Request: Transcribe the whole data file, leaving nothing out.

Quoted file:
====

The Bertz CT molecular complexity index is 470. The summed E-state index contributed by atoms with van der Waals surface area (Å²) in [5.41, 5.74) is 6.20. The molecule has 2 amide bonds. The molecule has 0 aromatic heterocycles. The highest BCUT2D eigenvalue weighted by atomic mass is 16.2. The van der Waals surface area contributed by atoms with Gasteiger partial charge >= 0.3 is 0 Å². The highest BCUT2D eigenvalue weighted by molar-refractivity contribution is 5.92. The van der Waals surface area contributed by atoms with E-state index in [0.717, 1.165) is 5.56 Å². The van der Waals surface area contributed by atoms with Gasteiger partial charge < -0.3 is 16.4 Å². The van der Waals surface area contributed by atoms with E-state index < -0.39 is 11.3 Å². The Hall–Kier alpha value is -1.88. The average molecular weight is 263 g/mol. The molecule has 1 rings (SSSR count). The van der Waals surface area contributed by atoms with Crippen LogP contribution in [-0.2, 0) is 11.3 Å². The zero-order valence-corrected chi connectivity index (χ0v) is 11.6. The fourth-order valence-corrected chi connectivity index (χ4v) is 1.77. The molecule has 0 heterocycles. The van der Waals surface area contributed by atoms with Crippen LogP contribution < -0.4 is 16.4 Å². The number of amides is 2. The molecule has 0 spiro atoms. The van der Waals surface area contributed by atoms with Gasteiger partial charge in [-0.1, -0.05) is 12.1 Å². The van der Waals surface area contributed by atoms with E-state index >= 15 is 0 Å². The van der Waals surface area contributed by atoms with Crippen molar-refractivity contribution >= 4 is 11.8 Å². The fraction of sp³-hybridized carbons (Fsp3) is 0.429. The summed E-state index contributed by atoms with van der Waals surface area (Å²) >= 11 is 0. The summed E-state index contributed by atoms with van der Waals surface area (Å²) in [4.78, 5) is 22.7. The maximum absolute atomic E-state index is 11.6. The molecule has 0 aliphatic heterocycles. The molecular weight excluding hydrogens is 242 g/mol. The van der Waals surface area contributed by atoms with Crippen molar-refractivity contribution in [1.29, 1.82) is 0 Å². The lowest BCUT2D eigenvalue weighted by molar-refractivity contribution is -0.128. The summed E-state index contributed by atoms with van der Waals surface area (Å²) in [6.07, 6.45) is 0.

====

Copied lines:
The Bertz CT molecular complexity index is 470. The summed E-state index contributed by atoms with van der Waals surface area (Å²) in [5.41, 5.74) is 6.20. The molecule has 2 amide bonds. The molecule has 0 aromatic heterocycles. The highest BCUT2D eigenvalue weighted by atomic mass is 16.2. The van der Waals surface area contributed by atoms with Gasteiger partial charge >= 0.3 is 0 Å². The highest BCUT2D eigenvalue weighted by molar-refractivity contribution is 5.92. The van der Waals surface area contributed by atoms with E-state index in [0.717, 1.165) is 5.56 Å². The van der Waals surface area contributed by atoms with Gasteiger partial charge < -0.3 is 16.4 Å². The van der Waals surface area contributed by atoms with E-state index < -0.39 is 11.3 Å². The Hall–Kier alpha value is -1.88. The average molecular weight is 263 g/mol. The molecule has 1 rings (SSSR count). The van der Waals surface area contributed by atoms with Crippen LogP contribution in [-0.2, 0) is 11.3 Å². The zero-order valence-corrected chi connectivity index (χ0v) is 11.6. The fourth-order valence-corrected chi connectivity index (χ4v) is 1.77. The molecule has 0 heterocycles. The van der Waals surface area contributed by atoms with Crippen LogP contribution < -0.4 is 16.4 Å². The number of amides is 2. The molecule has 0 spiro atoms. The van der Waals surface area contributed by atoms with Gasteiger partial charge in [-0.1, -0.05) is 12.1 Å². The van der Waals surface area contributed by atoms with E-state index >= 15 is 0 Å². The van der Waals surface area contributed by atoms with Crippen molar-refractivity contribution >= 4 is 11.8 Å². The fraction of sp³-hybridized carbons (Fsp3) is 0.429. The summed E-state index contributed by atoms with van der Waals surface area (Å²) >= 11 is 0. The summed E-state index contributed by atoms with van der Waals surface area (Å²) in [4.78, 5) is 22.7. The maximum absolute atomic E-state index is 11.6. The molecule has 0 aliphatic heterocycles. The molecular weight excluding hydrogens is 242 g/mol. The van der Waals surface area contributed by atoms with Crippen molar-refractivity contribution in [1.29, 1.82) is 0 Å². The lowest BCUT2D eigenvalue weighted by molar-refractivity contribution is -0.128. The summed E-state index contributed by atoms with van der Waals surface area (Å²) in [6.07, 6.45) is 0.